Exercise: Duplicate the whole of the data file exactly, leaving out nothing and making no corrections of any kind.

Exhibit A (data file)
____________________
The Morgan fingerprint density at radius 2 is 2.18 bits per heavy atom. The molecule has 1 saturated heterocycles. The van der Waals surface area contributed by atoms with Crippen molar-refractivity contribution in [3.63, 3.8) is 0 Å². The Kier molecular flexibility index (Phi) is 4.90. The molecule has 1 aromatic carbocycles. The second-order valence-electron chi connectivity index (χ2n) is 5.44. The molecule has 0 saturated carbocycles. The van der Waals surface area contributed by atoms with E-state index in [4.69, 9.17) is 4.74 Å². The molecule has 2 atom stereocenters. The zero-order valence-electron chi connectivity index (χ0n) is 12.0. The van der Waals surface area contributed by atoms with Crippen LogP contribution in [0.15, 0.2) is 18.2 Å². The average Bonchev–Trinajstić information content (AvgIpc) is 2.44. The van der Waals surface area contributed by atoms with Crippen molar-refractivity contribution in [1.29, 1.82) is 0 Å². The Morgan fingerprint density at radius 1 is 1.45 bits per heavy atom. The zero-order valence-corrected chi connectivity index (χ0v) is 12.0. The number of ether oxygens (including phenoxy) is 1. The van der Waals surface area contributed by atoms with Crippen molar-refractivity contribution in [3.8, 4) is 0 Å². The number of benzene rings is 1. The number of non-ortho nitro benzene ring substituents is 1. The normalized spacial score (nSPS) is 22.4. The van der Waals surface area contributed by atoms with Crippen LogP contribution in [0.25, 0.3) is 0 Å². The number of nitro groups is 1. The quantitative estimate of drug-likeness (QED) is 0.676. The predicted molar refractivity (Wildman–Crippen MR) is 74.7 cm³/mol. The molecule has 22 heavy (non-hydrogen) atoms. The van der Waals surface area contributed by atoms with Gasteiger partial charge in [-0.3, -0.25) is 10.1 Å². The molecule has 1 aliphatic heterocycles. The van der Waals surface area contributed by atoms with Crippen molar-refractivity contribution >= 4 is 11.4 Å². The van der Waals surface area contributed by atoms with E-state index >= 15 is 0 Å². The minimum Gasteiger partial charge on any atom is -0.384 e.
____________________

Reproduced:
The Morgan fingerprint density at radius 2 is 2.18 bits per heavy atom. The molecule has 1 saturated heterocycles. The van der Waals surface area contributed by atoms with Crippen molar-refractivity contribution in [3.63, 3.8) is 0 Å². The Kier molecular flexibility index (Phi) is 4.90. The molecule has 1 aromatic carbocycles. The second-order valence-electron chi connectivity index (χ2n) is 5.44. The molecule has 0 saturated carbocycles. The van der Waals surface area contributed by atoms with E-state index in [4.69, 9.17) is 4.74 Å². The molecule has 2 atom stereocenters. The zero-order valence-electron chi connectivity index (χ0n) is 12.0. The van der Waals surface area contributed by atoms with Crippen LogP contribution in [0.15, 0.2) is 18.2 Å². The average Bonchev–Trinajstić information content (AvgIpc) is 2.44. The van der Waals surface area contributed by atoms with Crippen molar-refractivity contribution in [1.29, 1.82) is 0 Å². The Morgan fingerprint density at radius 1 is 1.45 bits per heavy atom. The zero-order valence-corrected chi connectivity index (χ0v) is 12.0. The number of ether oxygens (including phenoxy) is 1. The van der Waals surface area contributed by atoms with Crippen molar-refractivity contribution in [3.8, 4) is 0 Å². The number of benzene rings is 1. The number of non-ortho nitro benzene ring substituents is 1. The normalized spacial score (nSPS) is 22.4. The van der Waals surface area contributed by atoms with Crippen LogP contribution in [0.25, 0.3) is 0 Å². The number of nitro groups is 1. The quantitative estimate of drug-likeness (QED) is 0.676. The predicted molar refractivity (Wildman–Crippen MR) is 74.7 cm³/mol. The molecule has 22 heavy (non-hydrogen) atoms. The van der Waals surface area contributed by atoms with Gasteiger partial charge in [-0.3, -0.25) is 10.1 Å². The molecule has 1 aliphatic heterocycles. The van der Waals surface area contributed by atoms with Crippen molar-refractivity contribution >= 4 is 11.4 Å². The van der Waals surface area contributed by atoms with E-state index >= 15 is 0 Å². The minimum Gasteiger partial charge on any atom is -0.384 e.